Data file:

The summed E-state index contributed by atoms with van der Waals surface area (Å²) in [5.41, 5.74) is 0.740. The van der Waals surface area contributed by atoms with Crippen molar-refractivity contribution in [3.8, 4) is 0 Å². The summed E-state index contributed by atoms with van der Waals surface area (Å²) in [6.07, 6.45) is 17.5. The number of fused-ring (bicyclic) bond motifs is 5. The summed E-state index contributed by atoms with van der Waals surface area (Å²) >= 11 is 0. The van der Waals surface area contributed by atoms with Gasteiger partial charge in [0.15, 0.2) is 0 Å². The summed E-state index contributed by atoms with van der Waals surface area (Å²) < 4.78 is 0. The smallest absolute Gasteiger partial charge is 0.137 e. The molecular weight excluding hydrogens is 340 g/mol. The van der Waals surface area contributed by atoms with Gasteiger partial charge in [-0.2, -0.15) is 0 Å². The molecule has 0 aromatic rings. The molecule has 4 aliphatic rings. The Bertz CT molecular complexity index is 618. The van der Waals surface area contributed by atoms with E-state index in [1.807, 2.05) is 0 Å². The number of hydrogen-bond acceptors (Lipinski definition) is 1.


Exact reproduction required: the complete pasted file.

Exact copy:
The summed E-state index contributed by atoms with van der Waals surface area (Å²) in [5.41, 5.74) is 0.740. The van der Waals surface area contributed by atoms with Crippen molar-refractivity contribution in [3.8, 4) is 0 Å². The summed E-state index contributed by atoms with van der Waals surface area (Å²) in [6.07, 6.45) is 17.5. The number of fused-ring (bicyclic) bond motifs is 5. The summed E-state index contributed by atoms with van der Waals surface area (Å²) >= 11 is 0. The van der Waals surface area contributed by atoms with Gasteiger partial charge in [0.15, 0.2) is 0 Å². The summed E-state index contributed by atoms with van der Waals surface area (Å²) < 4.78 is 0. The smallest absolute Gasteiger partial charge is 0.137 e. The molecular weight excluding hydrogens is 340 g/mol. The van der Waals surface area contributed by atoms with Gasteiger partial charge in [-0.2, -0.15) is 0 Å². The molecule has 0 aromatic rings. The molecule has 4 aliphatic rings. The Bertz CT molecular complexity index is 618. The van der Waals surface area contributed by atoms with E-state index in [1.807, 2.05) is 0 Å². The number of hydrogen-bond acceptors (Lipinski definition) is 1.